And then there is the USB Type B port labeled “USB I/F.” This is how you are able to connect your Soundcraft Ui24R to a computer, and it will work as a standard audio interface.

But there is more.

On the side of the Soundcraft Ui24R, there are 5 additional ports — Two USB Type-A ports, an HDMI connector, a Footswitch connector, and two ethernet ports.

I’m sure you are wondering why Soundcraft decided to have two ethernet ports instead of one. Let me explain. One of the ethernet ports allows you to connect your computer to your Soundcraft mixer and control it directly; no wireless network is required. This means you’ll never have to think of losing connection to your digital mixer in case your wireless network experiences dropouts. 

The second ethernet port is made to be used with an external router if that’s what you prefer for your wireless connection.

What’s the deal with the HDMI connector? Well, this allows you to connect a monitor directly to your Soundcraft and be able to see the mixer’s control surface without the need for a computer. And with the two USB Type-A ports on the side panel, you can connect a mouse and a keyboard and control your mixer’s parameters.

These are some of the features that make Soundcraft Ui24R stand out from its competitors. That’s because no other digital mixer manufacturer out there is adding these features that can save you in times of need.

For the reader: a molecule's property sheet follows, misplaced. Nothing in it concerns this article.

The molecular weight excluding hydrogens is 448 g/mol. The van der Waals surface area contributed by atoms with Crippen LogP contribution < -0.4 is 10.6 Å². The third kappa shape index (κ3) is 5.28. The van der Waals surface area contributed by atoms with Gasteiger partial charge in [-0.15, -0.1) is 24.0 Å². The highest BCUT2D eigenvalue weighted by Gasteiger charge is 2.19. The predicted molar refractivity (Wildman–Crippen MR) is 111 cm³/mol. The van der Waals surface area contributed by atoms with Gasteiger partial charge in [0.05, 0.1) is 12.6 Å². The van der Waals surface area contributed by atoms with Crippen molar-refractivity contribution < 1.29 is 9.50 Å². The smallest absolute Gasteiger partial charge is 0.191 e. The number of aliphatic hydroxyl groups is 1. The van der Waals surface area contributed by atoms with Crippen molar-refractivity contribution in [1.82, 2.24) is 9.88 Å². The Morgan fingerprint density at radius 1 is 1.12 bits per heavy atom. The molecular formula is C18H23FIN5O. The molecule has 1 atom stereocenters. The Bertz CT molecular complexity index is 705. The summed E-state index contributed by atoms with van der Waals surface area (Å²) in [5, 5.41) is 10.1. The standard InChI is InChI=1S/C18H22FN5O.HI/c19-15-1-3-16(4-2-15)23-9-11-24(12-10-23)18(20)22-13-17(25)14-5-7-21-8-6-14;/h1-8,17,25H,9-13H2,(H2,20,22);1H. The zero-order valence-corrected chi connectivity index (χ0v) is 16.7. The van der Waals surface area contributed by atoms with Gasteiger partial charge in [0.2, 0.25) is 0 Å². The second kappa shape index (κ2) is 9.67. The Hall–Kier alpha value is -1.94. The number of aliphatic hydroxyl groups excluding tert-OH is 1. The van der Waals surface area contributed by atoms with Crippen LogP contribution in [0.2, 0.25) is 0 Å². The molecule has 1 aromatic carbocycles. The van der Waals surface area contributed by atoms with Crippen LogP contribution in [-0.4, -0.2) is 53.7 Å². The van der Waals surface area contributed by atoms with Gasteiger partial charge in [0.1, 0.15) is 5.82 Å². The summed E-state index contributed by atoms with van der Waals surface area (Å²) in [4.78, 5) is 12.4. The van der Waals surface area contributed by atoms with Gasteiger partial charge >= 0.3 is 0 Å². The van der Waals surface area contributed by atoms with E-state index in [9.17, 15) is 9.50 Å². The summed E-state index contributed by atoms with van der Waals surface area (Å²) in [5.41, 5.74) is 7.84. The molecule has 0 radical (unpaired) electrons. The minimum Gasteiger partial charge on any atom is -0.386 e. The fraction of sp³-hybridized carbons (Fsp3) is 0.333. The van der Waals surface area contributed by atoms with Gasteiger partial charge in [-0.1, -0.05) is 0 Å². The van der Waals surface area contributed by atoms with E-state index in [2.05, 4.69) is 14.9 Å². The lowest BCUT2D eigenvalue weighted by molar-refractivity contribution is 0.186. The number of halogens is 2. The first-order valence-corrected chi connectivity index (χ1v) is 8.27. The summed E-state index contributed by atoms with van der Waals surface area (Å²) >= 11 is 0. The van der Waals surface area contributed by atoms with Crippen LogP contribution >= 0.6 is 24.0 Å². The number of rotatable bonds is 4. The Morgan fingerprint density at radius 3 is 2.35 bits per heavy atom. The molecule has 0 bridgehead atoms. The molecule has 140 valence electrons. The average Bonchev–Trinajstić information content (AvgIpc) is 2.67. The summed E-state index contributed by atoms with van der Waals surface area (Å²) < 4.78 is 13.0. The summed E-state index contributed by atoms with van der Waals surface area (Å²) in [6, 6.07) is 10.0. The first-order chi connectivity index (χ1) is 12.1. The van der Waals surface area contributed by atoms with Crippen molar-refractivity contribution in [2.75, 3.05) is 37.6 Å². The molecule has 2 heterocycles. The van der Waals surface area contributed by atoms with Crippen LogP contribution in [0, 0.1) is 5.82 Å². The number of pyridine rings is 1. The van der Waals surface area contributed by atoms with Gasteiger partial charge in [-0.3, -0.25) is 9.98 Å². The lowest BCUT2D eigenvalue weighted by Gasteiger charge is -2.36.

And then there is the footswitch. Soundcraft decided to add a footswitch pedal port instead of a MIDI controller port, and I’m not sure why. However, the footswitch is assignable to many parameters in the mixer. For instance, it can be used to mute groups of inputs or can be assigned to the play button to play audio from your USB drive. Not many people use this feature, but it’s there when you need it.

Preamps

I think one other important thing people care about when it comes to rack-mountable mixers is their preamps. A good preamp can contribute tremendously to a good sounding mix, so yes, we definitely have to talk about the preamps of the Midas MR18 compared to the Soundcraft Ui24R preamps.

I’m just going to say it right from the start that if you are better sounding preamps, you should go for the Midas MR18. That is not to say Soundcraft Ui24R preamps are bad or anything. You’ll find out why soon.

Midas MR18

The preamps used in the Midas MR18 mixing console are the Midas PRO preamps. These are the same preamps used in some of the most successful Midas digital mixers like the M32, M32R, PRO1-IP, MR12, as well as some of their stage boxes. 

This means you are getting the same quality sounding preamps from Midas line of professional mixers in a compact digital mixer like the MR18.

These preamps are also able to capture audio at a 96kHz sample rate. This may not be such a big deal if you are planning to use your Midas MR18 live. But in the studio, capturing audio at a 96kHz sample rate is gradually becoming the standard. 

So if you want a digital mixer to use in the studio for recording, Midas MR18 seems like a better option than Soundcraft Ui24R.

There is a lot of hype about Midas preamps by many engineers online, and I’m sure you’ve also come across them. It seems like many mixing engineers just love how they sound. So that’s something you should keep in mind too.

Soundcraft Ui24R

The preamps used in the Soundcraft Ui24R are Studer-designed preamps. And if you’ve been in the audio world for quite some time, then I’m sure you’ve heard of them. They are known for making analog audio equipment like mixers and preamps.